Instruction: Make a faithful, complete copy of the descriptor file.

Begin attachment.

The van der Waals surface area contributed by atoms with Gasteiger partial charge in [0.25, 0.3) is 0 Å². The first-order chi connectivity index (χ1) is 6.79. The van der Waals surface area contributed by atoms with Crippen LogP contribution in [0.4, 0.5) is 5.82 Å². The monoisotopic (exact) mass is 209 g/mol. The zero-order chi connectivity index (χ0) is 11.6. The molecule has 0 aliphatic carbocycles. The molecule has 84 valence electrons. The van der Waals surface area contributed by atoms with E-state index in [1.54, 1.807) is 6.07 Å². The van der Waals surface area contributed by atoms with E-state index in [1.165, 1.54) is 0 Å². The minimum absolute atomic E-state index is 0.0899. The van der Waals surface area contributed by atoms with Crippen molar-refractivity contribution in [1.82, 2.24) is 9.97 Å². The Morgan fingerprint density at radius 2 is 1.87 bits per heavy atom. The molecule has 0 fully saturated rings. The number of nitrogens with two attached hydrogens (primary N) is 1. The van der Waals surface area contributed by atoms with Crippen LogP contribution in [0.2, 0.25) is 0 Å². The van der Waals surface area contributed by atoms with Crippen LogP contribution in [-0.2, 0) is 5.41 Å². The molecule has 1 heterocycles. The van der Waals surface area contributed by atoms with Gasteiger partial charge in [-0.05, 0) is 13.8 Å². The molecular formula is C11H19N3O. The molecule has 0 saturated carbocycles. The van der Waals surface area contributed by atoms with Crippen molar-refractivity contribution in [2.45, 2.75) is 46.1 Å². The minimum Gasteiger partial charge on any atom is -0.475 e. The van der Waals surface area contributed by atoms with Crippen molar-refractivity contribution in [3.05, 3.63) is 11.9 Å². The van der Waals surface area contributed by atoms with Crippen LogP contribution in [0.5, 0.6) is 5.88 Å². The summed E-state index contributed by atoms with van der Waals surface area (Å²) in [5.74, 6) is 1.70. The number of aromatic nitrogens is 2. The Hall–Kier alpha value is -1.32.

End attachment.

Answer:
The van der Waals surface area contributed by atoms with Gasteiger partial charge in [0.25, 0.3) is 0 Å². The first-order chi connectivity index (χ1) is 6.79. The van der Waals surface area contributed by atoms with Crippen LogP contribution in [0.4, 0.5) is 5.82 Å². The monoisotopic (exact) mass is 209 g/mol. The zero-order chi connectivity index (χ0) is 11.6. The molecule has 0 aliphatic carbocycles. The molecule has 84 valence electrons. The van der Waals surface area contributed by atoms with E-state index in [1.54, 1.807) is 6.07 Å². The van der Waals surface area contributed by atoms with E-state index in [1.165, 1.54) is 0 Å². The minimum absolute atomic E-state index is 0.0899. The van der Waals surface area contributed by atoms with Crippen molar-refractivity contribution in [1.82, 2.24) is 9.97 Å². The Morgan fingerprint density at radius 2 is 1.87 bits per heavy atom. The molecule has 0 fully saturated rings. The number of nitrogens with two attached hydrogens (primary N) is 1. The van der Waals surface area contributed by atoms with Crippen LogP contribution in [0.2, 0.25) is 0 Å². The van der Waals surface area contributed by atoms with Crippen LogP contribution in [-0.2, 0) is 5.41 Å². The molecule has 1 heterocycles. The van der Waals surface area contributed by atoms with Gasteiger partial charge in [-0.05, 0) is 13.8 Å². The molecular formula is C11H19N3O. The molecule has 0 saturated carbocycles. The van der Waals surface area contributed by atoms with Crippen molar-refractivity contribution in [2.45, 2.75) is 46.1 Å². The minimum Gasteiger partial charge on any atom is -0.475 e. The van der Waals surface area contributed by atoms with Crippen molar-refractivity contribution in [3.05, 3.63) is 11.9 Å². The van der Waals surface area contributed by atoms with Crippen LogP contribution in [0.5, 0.6) is 5.88 Å². The summed E-state index contributed by atoms with van der Waals surface area (Å²) in [5.74, 6) is 1.70. The number of aromatic nitrogens is 2. The Hall–Kier alpha value is -1.32.